StudySkills Articles

June, 2004: Oakland Press

Susan Kruger was featured in this article in the Oakland Press.

susan kruger

Young girls encouraged to learn, experiment at summer science camp

By Patrick Dutcher

A miniature Mars Rover wheels around the learning lab, hunting down little wooden targets and running them over.

The camera-guided, remote-control car is part of a summer program exclusively for girls at the Cranbrook Institute of Science called Science Expedition for Girls.

Susan Woodcock is a former teacher and president of Through the Learning Glass. Her organization put together the Science Expedition for Girls and is in its second year of summer programs at Cranbrook. This year, for the first time, Woodcock is offering a girls-only day camp in an effort to keep young women interested in science.
“Our goal is to inspire scientific interest,” Woodcock says. “We want girls to see how exciting science can be.”

The Mars Rover is one of the projects Through the Learning Glass will be using to get girls excited about science. They’ll learn about landing and navigating a remote vehicle on Mars by building a landing system for the rover, tossing it from the Institute of Science’s roof and controlling it by looking at a TV monitor.

The inspiration for the camp came when Woodcock, 28, and her colleagues noticed a trend. Girls were losing interest in science and leaving it to the boys.

In last year’s camps, Woodcock noticed that the boys tended to jump right in and take the lead working on camp activities. Girls had a different approach. They would hang back and analyze the situation, sometimes getting left behind by the fast-acting boys.

“This is a natural interaction and certainly is not premeditated by boys,” Woodcock says. “But it does tend to gradually push girls out of the process, eventually causing them to lose interest.”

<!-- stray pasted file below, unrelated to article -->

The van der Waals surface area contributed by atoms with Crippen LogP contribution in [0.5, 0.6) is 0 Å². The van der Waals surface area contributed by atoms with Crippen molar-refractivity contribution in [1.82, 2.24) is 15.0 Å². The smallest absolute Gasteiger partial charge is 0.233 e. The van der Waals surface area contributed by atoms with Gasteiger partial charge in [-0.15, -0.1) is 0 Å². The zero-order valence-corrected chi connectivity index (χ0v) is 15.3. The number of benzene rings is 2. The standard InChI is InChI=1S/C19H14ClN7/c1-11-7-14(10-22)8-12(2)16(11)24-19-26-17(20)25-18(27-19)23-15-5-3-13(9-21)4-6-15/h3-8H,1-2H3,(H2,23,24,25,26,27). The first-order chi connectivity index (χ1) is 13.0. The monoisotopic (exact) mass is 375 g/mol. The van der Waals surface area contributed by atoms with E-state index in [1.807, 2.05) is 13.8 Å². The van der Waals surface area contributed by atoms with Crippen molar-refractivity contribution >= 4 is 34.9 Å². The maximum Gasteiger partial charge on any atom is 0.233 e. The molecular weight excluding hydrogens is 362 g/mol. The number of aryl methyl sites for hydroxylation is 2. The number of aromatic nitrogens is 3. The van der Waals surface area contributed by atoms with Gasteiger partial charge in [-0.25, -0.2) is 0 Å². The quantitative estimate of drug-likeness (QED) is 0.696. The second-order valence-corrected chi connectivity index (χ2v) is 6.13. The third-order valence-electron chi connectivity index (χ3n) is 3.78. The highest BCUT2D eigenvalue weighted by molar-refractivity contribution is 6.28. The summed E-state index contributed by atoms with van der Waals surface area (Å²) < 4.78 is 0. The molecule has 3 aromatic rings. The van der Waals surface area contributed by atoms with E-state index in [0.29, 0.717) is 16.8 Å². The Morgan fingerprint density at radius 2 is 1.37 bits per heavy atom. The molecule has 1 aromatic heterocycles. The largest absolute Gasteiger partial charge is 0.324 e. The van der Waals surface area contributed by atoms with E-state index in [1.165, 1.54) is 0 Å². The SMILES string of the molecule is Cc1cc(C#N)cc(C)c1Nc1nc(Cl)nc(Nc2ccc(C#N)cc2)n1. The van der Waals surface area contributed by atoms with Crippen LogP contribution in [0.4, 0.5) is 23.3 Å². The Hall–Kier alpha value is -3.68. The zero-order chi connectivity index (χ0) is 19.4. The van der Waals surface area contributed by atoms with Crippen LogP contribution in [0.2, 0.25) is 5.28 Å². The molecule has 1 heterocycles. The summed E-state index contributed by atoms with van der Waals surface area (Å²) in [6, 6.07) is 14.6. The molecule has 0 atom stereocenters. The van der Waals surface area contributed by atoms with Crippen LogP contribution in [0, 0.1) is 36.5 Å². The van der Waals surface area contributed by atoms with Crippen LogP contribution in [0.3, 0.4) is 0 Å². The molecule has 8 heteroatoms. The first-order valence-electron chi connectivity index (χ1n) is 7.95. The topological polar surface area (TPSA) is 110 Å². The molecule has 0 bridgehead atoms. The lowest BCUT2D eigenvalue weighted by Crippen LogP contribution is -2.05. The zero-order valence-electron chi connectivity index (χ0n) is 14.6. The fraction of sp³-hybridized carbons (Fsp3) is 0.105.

Girls tend to tune out science somewhere between the fourth and seventh grade, so Through the Looking Glass targeted those ages for its summer camp.

Woodcock hopes science will interest girls enough to make it a career.

The Science Expedition for Girls is built out of the most exciting projects from other science camps Through the Learning Glass offers this summer at Cranbrook. It covers topics that should excite even children who think science class is a snore.

Everything from the physics of flight to forensics and outdoor survival is covered in a fun and educational way.

“The kids should come away educated, but maybe not know they were educated,” says Karl Mayry, vice president of Through the Learning Glass.

He designs most of the experiments for the summer camps, and his model gliders and remote-control vehicles are the building blocks of the programs. Mayry says he handles the fun while Woodcock does the structure.

“We want to excite them, and motivate them towards science,” Mayry says. “We want them to see the bells and whistles.”

Mayry, 40, plans on putting the girls through a space walk exercise outside a simulated space shuttle and have a day of crime-scene investigation where students will use fingerprints and chemical evidence to try to identify a felonious camp counselor.

There could be a plot twist though: Mayry is thinking about framing someone this year.

 


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